A point to discuss. And I’d be inclined to agree with Mortensen’s reported observation that Jackson’s series of Middle Earth movies have been progressively captured by special effects. The Hobbit bears only a passing resemblance to the book, and the second one – particularly – was virtually all CGI. Nice eye candy, but I missed Tolkien’s original story.


Copyright © Matthew Wright 2014


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Guess which real-world place is most like Mordor…

Last week a British meteorologist at the University of Bristol published a weather analysis of Middle Earth. Tres cool.

Here’s a link to the paper:

According to the report, the weather in The Shire was much the same as that of Lincolnshire – which is pretty much what Tolkien was envisaging. It’s also like Belarus, but that may be coincidence. The place in New Zealand where the weather is closest to The Shire is north of Dunedin. Curiously – though the report didn’t mention it – there’s an area there called Middlemarch, which sounds suitably Tolkienish.

Not really Mordor - this is a photo I took of the open cast coal mine on the Stockton Plateau, near Westport in the South Island of New Zealand.

Not really Gorgoroth – this is a photo I took of the open cast coal mine on the Stockton Plateau, near Westport in the South Island of New Zealand.

When it comes to Mordor, the real-world place I immediately think of is the open cast coal mine on the Stockton Plateau, which I visited earlier this year. Tolkien’s explicit imagery was First World War trenches and Birmingham factories. But that isn’t where the British meteorologist found Mordor weather. Oh no. turns out the places most like Mordor, weather-wise, are New South Wales, western Texas and Los Angeles. (That said, Tolkien also made clear that the gloom around Mordor was made by Sauron.)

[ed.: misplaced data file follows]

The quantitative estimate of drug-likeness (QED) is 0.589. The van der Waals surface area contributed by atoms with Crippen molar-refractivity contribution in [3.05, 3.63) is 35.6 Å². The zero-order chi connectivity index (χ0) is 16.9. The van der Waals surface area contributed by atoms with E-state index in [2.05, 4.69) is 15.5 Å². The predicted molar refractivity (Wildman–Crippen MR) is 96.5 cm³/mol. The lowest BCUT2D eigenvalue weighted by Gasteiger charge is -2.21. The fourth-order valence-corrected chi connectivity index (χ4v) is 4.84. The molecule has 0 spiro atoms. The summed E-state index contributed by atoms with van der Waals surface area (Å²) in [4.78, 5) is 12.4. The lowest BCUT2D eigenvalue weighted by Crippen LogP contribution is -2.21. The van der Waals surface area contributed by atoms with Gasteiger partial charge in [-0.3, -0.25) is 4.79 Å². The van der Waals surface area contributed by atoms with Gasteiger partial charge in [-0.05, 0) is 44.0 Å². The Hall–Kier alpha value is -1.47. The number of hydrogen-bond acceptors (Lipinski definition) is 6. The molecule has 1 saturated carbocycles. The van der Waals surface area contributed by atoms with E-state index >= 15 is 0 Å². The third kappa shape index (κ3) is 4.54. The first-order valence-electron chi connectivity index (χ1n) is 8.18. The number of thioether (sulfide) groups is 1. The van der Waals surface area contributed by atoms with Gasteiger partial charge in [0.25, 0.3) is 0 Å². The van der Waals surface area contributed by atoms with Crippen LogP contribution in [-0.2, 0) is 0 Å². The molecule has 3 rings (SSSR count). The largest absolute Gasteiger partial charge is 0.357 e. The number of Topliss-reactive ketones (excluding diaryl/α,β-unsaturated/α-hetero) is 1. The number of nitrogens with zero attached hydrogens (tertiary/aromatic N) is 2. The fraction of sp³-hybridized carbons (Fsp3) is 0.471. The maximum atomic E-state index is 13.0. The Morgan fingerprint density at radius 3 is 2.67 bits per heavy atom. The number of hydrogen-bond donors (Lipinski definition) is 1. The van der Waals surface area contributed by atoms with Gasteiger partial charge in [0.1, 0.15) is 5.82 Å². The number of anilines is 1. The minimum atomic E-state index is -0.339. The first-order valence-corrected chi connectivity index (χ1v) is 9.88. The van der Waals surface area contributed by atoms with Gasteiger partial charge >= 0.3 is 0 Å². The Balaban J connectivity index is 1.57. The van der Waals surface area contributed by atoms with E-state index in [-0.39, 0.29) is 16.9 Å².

It was spring when I took this picture of a railway station in Soest, Netherlands.

Ok, so it wasn’t raining when I took this picture in Soest, Netherlands…but it was overcast.

What struck me about the report was how close Tolkien got to what we’d expect from a scientific perspective, if his land was real. There is a reason for this – Tolkien was basing his world on Europe. The Shire was approximately where Britain lies; Gondor and Mordor in North Italy. The weather he described followed, especially the constant rain around Trollshaws in The Hobbit, a place geographically congruent to Soest, Netherlands.

All of which is pretty neat. And it goes to show that there is often a lot more in the creations of fantasy writers than they perhaps imagine when they come up with the concept.

What do you think of Middle Earth weather?

Copyright © Matthew Wright 2013

Coming up: More writing tips, more science, more humour and more Tolkien stuff. Not that I’m a fan. Well, I am really.

Why I don’t fan-boy (much) over The Hobbit or Trek

The other week Peter Jackson met fans in Wellington for a sneak part-preview of The Hobbit: The Desolation of Smaug.  Even Smaug was there – well, the pet lizard, Hermes, they used for mo-cap sequences, anyway.

I am a huge enthusiast for Tolkien and Jackson. But I didn’t don my magic elven cloak (the one that renders you invisible against green grass, green sky, green rocks and green water) and go along. I don’t cosplay. I don’t go to conventions. I don’t have a book filled with autographs from the Guy In The Red Shirt or the set-sweeper for Star Trek: The Original Series, who’s made a living from convention fees ever since.

Partly it’s because I’ve been at the receiving end to some extent. As an author I get approached every so often by strangers. Setting aside the odd incident in which a would-be author thinks I’ve written one of ‘their’ books, sees red, and barrels over to take a pop at me – which has actually happened – most of these people are friendly, but I never quite know what to say. I just do stuff. It involves a lot of hard work and doesn’t make me special.

This was the best aisle of craft stalls. That's also because it was the only aisle...

Ordinary Kiwis at the Hobbit craft market, late 2012.

I think this is true of most writers. They are professionals whose job happens to be creating stuff –  who have normal lives and do their own supermarket shopping. Actually that’s true of the whole entertainment industry. A few years back She Who Must Be Obeyed and I lived a block or two from an actor who was known internationally. My wife knew his wife slightly, and we used to run into them in the local video store. They were totally normal, unassuming and nice people.

As far as I can tell, modern ‘fandom’ emerged in the 1920s on the sci-fi magazine boom. It took on life in the 1970s – largely fostered by Trek.  Back then it was seen as a symptom of maladjustment. ‘Trekkie’ became a perjorative, usually taken to mean socially inept nerds who couldn’t function in a normal world and relied on their obsession with somebody else’s fantasy to define their identities and social interactions.